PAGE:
Transgenerational epigenetic inheritance modulating brain function, behaviour and cognition

We investigate how genetic and environmental factors combine to cause specific cognitive and affective disorders,including Huntington’s disease, dementia, depression, anxiety disorders, schizophrenia and autism spectrum disorders. Our research also links data at behavioural and cognitive levels to underlying cellular and molecular mechanisms.

We use a variety of behavioural tools, including automated touchscreen testing of cognition and high-throughput data analysis of vocalization and communication, that are directly translatable to clinical tests. We are establishing the extent to which experience-dependent plasticity can modulate behavioural and cognitive endophenotypes, in models with targeted genome editing. This cellular level of understanding is linked, in turn, to molecular mechanisms, including epigenetics, transcriptomics, proteomics and metabolomics.

We are also exploring the concept of ‘enviromimetics’, therapeutics that mimic or enhance the beneficial effects of cognitive stimulation and physical exercise.  Most recently, we have extended this gene-environment interaction research to studies of the microbiota-gut-brain axis and transgenerational epigenetic inheritance.


There is increasing evidence that the environment and experience of fathers, prior to conception, can affect their children via sperm epigenetics and intergenerational inheritance of acquired traits.  It is of utmost importance to unveil the underlying mechanisms as well as the exact consequences that paternal exposures (including stress, diet and infection) has on sperm epigenetics and offspring phenotypes.  

In order to better understand and prevent the 'epigenopathy' that may be produced by transgenerational epigenetic inheritance, we explore these questions using preclinical models.

The study of how environmental exposures and experiences affect sperm RNA and DNA as well as behavioural, cognitive and other phenotypes is still in its infancy.  In particular, the growing prevalence of some brain disorders implicates environmental factors (as genomes evolve very slowly), and these could be acting at least partly via epigenetic inheritance, including both the maternal and paternal lineages.  Using preclinical models we explore sperm epigenetics as well as intergenerational and transgenerational epigenetic inheritance. The period of adolescence, the transition time from childhood to adulthood, is a critical phase for the developing organism. During this time, substantial remodelling of the brain occurs in response to hormonal and physical changes. Hence, the brain is particularly sensitive to external influences, including environmental exposures that alter experience. These paternal exposures can lead to alterations in sperm non-coding RNA levels and DNA methylation.  Although there are recent indications from our lab and others that paternal environmental exposures  can epigenetically affect some aspects of the offspring phenotype, the mechanisms are unclear.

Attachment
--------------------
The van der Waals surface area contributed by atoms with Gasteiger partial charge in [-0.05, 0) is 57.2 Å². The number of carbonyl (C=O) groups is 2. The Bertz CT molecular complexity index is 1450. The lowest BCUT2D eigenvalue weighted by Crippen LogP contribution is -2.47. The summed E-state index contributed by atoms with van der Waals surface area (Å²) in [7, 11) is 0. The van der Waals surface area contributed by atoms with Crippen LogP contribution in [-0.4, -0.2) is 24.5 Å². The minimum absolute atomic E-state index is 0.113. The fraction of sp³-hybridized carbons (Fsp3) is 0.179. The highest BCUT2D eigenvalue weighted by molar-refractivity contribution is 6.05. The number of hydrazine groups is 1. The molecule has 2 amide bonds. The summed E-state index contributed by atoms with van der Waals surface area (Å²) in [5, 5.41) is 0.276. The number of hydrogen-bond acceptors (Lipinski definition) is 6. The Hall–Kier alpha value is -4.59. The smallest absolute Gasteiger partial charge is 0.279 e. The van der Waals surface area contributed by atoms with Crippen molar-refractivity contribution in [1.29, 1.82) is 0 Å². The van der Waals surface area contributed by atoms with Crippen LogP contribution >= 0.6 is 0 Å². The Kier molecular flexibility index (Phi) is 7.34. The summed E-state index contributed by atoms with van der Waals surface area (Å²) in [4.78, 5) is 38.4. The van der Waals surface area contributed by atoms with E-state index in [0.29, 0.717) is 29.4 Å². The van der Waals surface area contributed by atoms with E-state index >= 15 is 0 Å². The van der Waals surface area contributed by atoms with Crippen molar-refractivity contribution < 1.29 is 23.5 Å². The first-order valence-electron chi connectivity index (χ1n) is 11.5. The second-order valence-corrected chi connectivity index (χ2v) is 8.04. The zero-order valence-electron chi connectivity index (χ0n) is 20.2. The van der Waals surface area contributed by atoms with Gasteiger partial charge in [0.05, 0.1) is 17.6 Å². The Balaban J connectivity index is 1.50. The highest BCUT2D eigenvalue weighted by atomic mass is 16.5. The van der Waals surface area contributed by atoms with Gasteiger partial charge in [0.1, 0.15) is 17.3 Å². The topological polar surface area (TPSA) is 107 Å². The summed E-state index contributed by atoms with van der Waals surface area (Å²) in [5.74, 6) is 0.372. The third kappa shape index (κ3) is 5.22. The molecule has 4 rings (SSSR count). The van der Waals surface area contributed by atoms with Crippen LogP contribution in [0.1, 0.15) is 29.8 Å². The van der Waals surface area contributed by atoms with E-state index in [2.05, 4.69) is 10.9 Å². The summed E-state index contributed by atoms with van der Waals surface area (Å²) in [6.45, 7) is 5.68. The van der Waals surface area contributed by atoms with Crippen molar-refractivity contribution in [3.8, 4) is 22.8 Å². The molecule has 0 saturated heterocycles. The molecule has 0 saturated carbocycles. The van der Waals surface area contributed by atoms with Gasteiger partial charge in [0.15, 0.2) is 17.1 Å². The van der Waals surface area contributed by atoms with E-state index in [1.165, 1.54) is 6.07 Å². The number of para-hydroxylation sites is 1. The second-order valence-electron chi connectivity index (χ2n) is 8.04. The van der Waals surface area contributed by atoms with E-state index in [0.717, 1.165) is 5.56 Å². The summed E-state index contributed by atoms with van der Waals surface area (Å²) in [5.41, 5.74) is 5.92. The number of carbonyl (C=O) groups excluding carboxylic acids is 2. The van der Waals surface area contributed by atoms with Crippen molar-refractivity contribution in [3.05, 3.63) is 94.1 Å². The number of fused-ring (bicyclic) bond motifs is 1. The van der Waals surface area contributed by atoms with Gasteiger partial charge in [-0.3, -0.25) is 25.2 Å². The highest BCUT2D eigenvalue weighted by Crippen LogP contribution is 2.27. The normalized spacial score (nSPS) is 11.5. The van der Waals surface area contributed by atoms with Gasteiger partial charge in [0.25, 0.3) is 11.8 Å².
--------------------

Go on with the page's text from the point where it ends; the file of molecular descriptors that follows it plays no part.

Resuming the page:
This project aims to study the impact of environmental interventions on male laboratory mice and their female and male offspring. To achieve this goal, fathers are exposed to different environmental conditions and their offspring are assayed using a variety of behavioural tasks as well as cellular/molecular approaches, to gain a comprehensive picture of offspring endophenotypes. We also use cutting-edge epigenetic approaches to elucidate the modulation of the sperm epigenome and offspring development, physiology and metabolism. Due to the high translational value of this project, the results will be crucial to our understanding of the of the epigenetic intergenerational impacts of paternal experience on molecular and cellular mediators of brain function, cognition and behaviour.

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